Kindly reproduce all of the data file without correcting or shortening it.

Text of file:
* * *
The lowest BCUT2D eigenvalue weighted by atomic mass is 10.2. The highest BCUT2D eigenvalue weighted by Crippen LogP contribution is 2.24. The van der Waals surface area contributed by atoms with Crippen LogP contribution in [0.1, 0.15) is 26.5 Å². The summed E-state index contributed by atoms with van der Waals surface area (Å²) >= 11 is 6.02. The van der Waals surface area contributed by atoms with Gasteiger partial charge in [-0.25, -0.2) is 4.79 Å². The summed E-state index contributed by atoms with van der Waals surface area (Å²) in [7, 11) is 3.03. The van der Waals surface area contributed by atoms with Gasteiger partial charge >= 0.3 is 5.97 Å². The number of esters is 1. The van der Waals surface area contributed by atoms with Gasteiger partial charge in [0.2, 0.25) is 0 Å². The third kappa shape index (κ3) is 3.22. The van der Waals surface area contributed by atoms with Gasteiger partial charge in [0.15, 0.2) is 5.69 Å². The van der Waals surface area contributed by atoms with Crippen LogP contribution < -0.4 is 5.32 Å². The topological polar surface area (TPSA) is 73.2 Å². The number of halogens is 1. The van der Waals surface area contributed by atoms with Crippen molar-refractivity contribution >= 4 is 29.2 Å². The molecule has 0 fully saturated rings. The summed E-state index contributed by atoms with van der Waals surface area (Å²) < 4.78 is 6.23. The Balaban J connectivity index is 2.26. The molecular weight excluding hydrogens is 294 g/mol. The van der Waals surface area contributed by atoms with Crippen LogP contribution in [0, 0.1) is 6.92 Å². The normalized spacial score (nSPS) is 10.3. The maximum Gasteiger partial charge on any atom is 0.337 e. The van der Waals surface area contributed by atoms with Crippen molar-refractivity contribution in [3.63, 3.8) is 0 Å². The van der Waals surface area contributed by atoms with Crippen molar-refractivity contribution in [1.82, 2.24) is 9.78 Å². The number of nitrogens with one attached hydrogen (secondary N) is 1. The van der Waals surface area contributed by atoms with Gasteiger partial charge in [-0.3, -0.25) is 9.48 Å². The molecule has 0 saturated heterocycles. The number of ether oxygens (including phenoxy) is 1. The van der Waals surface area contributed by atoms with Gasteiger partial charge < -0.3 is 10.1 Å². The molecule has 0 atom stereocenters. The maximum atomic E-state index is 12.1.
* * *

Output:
The lowest BCUT2D eigenvalue weighted by atomic mass is 10.2. The highest BCUT2D eigenvalue weighted by Crippen LogP contribution is 2.24. The van der Waals surface area contributed by atoms with Crippen LogP contribution in [0.1, 0.15) is 26.5 Å². The summed E-state index contributed by atoms with van der Waals surface area (Å²) >= 11 is 6.02. The van der Waals surface area contributed by atoms with Gasteiger partial charge in [-0.25, -0.2) is 4.79 Å². The summed E-state index contributed by atoms with van der Waals surface area (Å²) in [7, 11) is 3.03. The van der Waals surface area contributed by atoms with Gasteiger partial charge >= 0.3 is 5.97 Å². The number of esters is 1. The van der Waals surface area contributed by atoms with Gasteiger partial charge in [0.2, 0.25) is 0 Å². The third kappa shape index (κ3) is 3.22. The van der Waals surface area contributed by atoms with Gasteiger partial charge in [0.15, 0.2) is 5.69 Å². The van der Waals surface area contributed by atoms with Crippen LogP contribution < -0.4 is 5.32 Å². The topological polar surface area (TPSA) is 73.2 Å². The number of halogens is 1. The van der Waals surface area contributed by atoms with Crippen molar-refractivity contribution >= 4 is 29.2 Å². The molecule has 0 fully saturated rings. The summed E-state index contributed by atoms with van der Waals surface area (Å²) < 4.78 is 6.23. The Balaban J connectivity index is 2.26. The molecular weight excluding hydrogens is 294 g/mol. The van der Waals surface area contributed by atoms with Crippen LogP contribution in [0, 0.1) is 6.92 Å². The normalized spacial score (nSPS) is 10.3. The maximum Gasteiger partial charge on any atom is 0.337 e. The van der Waals surface area contributed by atoms with Crippen molar-refractivity contribution in [3.63, 3.8) is 0 Å². The van der Waals surface area contributed by atoms with Crippen molar-refractivity contribution in [1.82, 2.24) is 9.78 Å². The number of nitrogens with one attached hydrogen (secondary N) is 1. The van der Waals surface area contributed by atoms with Gasteiger partial charge in [-0.3, -0.25) is 9.48 Å². The molecule has 0 saturated heterocycles. The number of ether oxygens (including phenoxy) is 1. The van der Waals surface area contributed by atoms with Gasteiger partial charge < -0.3 is 10.1 Å². The molecule has 0 atom stereocenters. The maximum atomic E-state index is 12.1.